James Morell is a very conventional middle-class clergyman who sees himself as exceptional because he is a writer with progressive politics. His knack is for presenting his socialist views boiled down into easily understood form, which makes him a popular lecturer for his social set. Morell devotes himself to his writing to the exclusion of almost all else. He loves his wife but takes her for granted. Morell also has a secretary, Miss Garrett, who loves him and his work almost indistinguishably.
Because Morell takes Candida for granted, he is certain that he deserves her devotion. Initially he is incredulous that she might be tempted by the attention of a younger, passionate poet, Eugene Marchbanks, and doubts her when she tells him that Marchbanks is falling in love with her. Nevertheless, as Marchbanks reveals his crush, Morell enters into a contest with him over Candida. Their disagreements basically overlook her completely, until she becomes exasperated and points out that she does not “belong” to either man.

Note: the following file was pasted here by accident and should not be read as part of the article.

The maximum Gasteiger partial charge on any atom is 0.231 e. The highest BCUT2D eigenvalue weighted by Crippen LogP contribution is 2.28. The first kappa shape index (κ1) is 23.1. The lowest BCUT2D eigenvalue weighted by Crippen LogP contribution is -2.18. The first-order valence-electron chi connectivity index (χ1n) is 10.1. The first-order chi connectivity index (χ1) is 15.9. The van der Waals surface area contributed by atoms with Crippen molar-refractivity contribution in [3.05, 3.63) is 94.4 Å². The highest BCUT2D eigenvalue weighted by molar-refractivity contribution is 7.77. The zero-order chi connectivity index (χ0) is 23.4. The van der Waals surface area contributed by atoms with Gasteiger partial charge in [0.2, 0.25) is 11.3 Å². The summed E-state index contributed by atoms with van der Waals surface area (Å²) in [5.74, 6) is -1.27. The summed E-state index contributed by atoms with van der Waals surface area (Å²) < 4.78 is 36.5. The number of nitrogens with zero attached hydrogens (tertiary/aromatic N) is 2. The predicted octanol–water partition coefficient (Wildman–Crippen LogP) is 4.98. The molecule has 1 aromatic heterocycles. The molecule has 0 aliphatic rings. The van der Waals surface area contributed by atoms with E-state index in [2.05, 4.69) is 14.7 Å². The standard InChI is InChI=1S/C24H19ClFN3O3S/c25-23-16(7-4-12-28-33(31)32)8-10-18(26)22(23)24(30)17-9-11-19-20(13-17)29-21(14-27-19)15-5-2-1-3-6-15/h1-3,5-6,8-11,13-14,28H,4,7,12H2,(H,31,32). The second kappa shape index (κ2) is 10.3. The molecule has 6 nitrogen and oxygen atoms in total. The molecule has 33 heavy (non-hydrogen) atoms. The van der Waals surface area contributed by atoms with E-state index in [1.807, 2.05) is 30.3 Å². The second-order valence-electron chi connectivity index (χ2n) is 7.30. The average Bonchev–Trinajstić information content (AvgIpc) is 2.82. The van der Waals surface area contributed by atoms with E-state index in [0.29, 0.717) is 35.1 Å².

Shaw has overdrawn the contrast between Morell and Marchbanks to make them fit his ideal categories of reason and passion, intellect and emotion. Ultimately, Candida decides to stay with her husband because she knows he is dependent on her and she believes in his essentially good nature and the positive value of his works.
Morell seems at the end to appreciate her more but still cannot quite fathom that she has made her own choice and still retains her independence of spirit within the bounds of their marriage.